The other day I came to the realization that most of my and my wife’s ancestors were already in the United States at the time of the American Revolution. That means most of my children’s ancestors who migrated here were not immigrants to the United States. Most of them actually were immigrants to some European Colony, in most cases British. As a dumb mental exercise I decided to try and figure just how many people that might have been. Here is what I came up with.
- All of my paternal grandfathers ancestors may have lived in the thirteen colonies at the time of the Revolution. I estimate that my direct ancestors in the Murray line, alive at the time of the American Revolution, consisted of 8 children and their 16 parents as well as, potentially, 32 grandparents. That is a total of 56 ancestors just for my paternal grandfather.
- My paternal grandmother was descended from Scandinavian and German stock who immigrated to the United States in the mid-19th century. I estimate that this group of ancestors consisted of four children living in Germany with their 8 parents/16 grandparents and 6 Scandinavian children with their 12 parents/24 grandparents. In all a total of 70 ancestors in the Nelson line.
- My maternal grandfather’s ancestors consisted of 8 children/16 parents/32 grandparents. Total of 56 in the Tunison line. Some of this group of parents and grandparents may have immigrated but all of the children were born in the newly formed United States.
- My maternal grandmother’s ancestors also consisted of 8 children/16 parents/32 grandparents with a total of 56 in the Lepper line and, again, all of the children born in the United States.
The result, then, is that I may possibly have had as many as 238 ancestors alive at the time of the American Revolution with 168 of them potentially living in the United States. I do not know who all of these people are….yet. For most of my families I have a pretty complete line back to the early 19th century. Before that, biology does what it does and the numbers fall out. There is a possibility that some of the early ancestor’s, especially the grandparents of the revolutionary children, may have immigrated. It is also highly probable, given the mortality rates for those times, that many of the grandparents had already passed. Some of the parents may also have already died. There may have been a few great grandparents still around as well. There is also the very real possibility of some interbreeding. Back in the day, families were spread pretty thin and cousins were often necessarily part of the marriage pool. Hopefully, I will be able to determine some of those details someday.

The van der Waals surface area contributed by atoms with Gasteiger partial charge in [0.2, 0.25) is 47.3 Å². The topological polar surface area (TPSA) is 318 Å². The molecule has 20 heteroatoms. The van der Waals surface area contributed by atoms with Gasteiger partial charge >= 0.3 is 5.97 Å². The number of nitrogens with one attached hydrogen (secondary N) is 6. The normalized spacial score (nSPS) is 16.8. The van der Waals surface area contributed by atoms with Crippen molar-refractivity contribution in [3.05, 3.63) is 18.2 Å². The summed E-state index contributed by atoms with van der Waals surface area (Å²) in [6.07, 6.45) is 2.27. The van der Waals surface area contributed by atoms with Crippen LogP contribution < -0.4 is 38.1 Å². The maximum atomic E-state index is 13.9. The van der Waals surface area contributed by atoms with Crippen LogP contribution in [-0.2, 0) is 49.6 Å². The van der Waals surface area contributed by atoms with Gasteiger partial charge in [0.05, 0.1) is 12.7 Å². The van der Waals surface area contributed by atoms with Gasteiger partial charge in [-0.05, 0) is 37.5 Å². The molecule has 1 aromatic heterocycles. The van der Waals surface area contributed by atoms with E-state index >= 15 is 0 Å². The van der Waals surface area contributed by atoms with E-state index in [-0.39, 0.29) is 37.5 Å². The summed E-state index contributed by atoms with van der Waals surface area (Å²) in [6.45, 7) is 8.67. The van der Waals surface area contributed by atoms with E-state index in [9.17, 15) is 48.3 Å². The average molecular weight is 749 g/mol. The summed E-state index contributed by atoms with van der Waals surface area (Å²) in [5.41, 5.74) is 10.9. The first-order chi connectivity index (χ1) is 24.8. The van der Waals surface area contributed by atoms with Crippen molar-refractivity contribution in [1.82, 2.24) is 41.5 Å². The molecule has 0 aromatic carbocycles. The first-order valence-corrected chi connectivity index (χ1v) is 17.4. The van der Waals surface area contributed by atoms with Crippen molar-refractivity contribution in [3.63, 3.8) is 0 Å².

A similar exercise with my wifes family yields the following result
- paternal grandfather – Summers line – 4/8/16 = 28 total
- paternal grandmother – Cary line – 6/12/24 = 42 total
- maternal grandfather – McLaughlin line – 6/12/24 = 42 total (there is a shared ancestor family in this group and the following group)
- maternal grandmother – Stallard line6/12/24 = 42 total
This is a smaller total of 154 but all of them may have been in the United States at the time of the Revolution. The reason for the smaller number is that a couple of the children in the direct line were late children and one of the male direct ancestors had a late second marriage which produced our ancestor. That meant that there were fewer generations in that time period and consequently fewer ancestors.
The grand total, therefore, works out to be 322 in the United States and 70 in Europe. 56 of these ancestors were born within 10 years of the Founding and could be considered the first natural born citizens of the United States. Clearly at some point all of my relatives, with the possible exception of some as yet unknown native American branches, were immigrants. But at the moment the United States became a reality most of my children’s direct ancestors, who were alive at the time, were there to witness and participate in the event. It is quite a large number of people and although I have information about some of them, it is hard not to get overwhelmed thinking about chasing them all down.